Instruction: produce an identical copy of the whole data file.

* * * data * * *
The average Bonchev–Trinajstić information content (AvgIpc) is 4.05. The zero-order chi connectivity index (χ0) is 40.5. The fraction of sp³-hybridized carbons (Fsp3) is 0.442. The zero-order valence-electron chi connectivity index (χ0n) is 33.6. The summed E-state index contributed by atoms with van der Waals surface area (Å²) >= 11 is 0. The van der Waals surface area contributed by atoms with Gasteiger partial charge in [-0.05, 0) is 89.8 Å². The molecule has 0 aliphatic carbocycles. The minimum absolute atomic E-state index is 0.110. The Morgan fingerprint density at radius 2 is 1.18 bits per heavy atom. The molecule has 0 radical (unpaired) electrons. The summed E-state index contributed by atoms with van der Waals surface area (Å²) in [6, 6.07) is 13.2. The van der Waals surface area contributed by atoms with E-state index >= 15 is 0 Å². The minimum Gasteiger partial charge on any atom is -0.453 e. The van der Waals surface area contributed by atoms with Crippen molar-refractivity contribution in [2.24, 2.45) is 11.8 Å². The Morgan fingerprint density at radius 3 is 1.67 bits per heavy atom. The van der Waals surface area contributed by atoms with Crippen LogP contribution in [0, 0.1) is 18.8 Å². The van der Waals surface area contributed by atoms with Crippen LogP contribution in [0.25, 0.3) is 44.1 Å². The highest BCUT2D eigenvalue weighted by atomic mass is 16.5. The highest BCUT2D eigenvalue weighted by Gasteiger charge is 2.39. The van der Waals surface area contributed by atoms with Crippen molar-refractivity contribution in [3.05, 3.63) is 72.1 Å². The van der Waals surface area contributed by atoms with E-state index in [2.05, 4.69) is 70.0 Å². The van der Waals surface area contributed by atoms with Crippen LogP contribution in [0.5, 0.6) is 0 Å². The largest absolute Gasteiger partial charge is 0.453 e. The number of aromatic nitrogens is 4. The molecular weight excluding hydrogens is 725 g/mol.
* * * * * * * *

The average Bonchev–Trinajstić information content (AvgIpc) is 4.05. The zero-order chi connectivity index (χ0) is 40.5. The fraction of sp³-hybridized carbons (Fsp3) is 0.442. The zero-order valence-electron chi connectivity index (χ0n) is 33.6. The summed E-state index contributed by atoms with van der Waals surface area (Å²) >= 11 is 0. The van der Waals surface area contributed by atoms with Gasteiger partial charge in [-0.05, 0) is 89.8 Å². The molecule has 0 aliphatic carbocycles. The minimum absolute atomic E-state index is 0.110. The Morgan fingerprint density at radius 2 is 1.18 bits per heavy atom. The molecule has 0 radical (unpaired) electrons. The summed E-state index contributed by atoms with van der Waals surface area (Å²) in [6, 6.07) is 13.2. The van der Waals surface area contributed by atoms with E-state index >= 15 is 0 Å². The minimum Gasteiger partial charge on any atom is -0.453 e. The van der Waals surface area contributed by atoms with Crippen molar-refractivity contribution in [2.24, 2.45) is 11.8 Å². The Morgan fingerprint density at radius 3 is 1.67 bits per heavy atom. The van der Waals surface area contributed by atoms with Crippen LogP contribution in [0, 0.1) is 18.8 Å². The van der Waals surface area contributed by atoms with Crippen LogP contribution in [0.25, 0.3) is 44.1 Å². The highest BCUT2D eigenvalue weighted by atomic mass is 16.5. The highest BCUT2D eigenvalue weighted by Gasteiger charge is 2.39. The van der Waals surface area contributed by atoms with Crippen molar-refractivity contribution in [3.05, 3.63) is 72.1 Å². The van der Waals surface area contributed by atoms with E-state index in [2.05, 4.69) is 70.0 Å². The van der Waals surface area contributed by atoms with Crippen LogP contribution in [0.5, 0.6) is 0 Å². The largest absolute Gasteiger partial charge is 0.453 e. The number of aromatic nitrogens is 4. The molecular weight excluding hydrogens is 725 g/mol.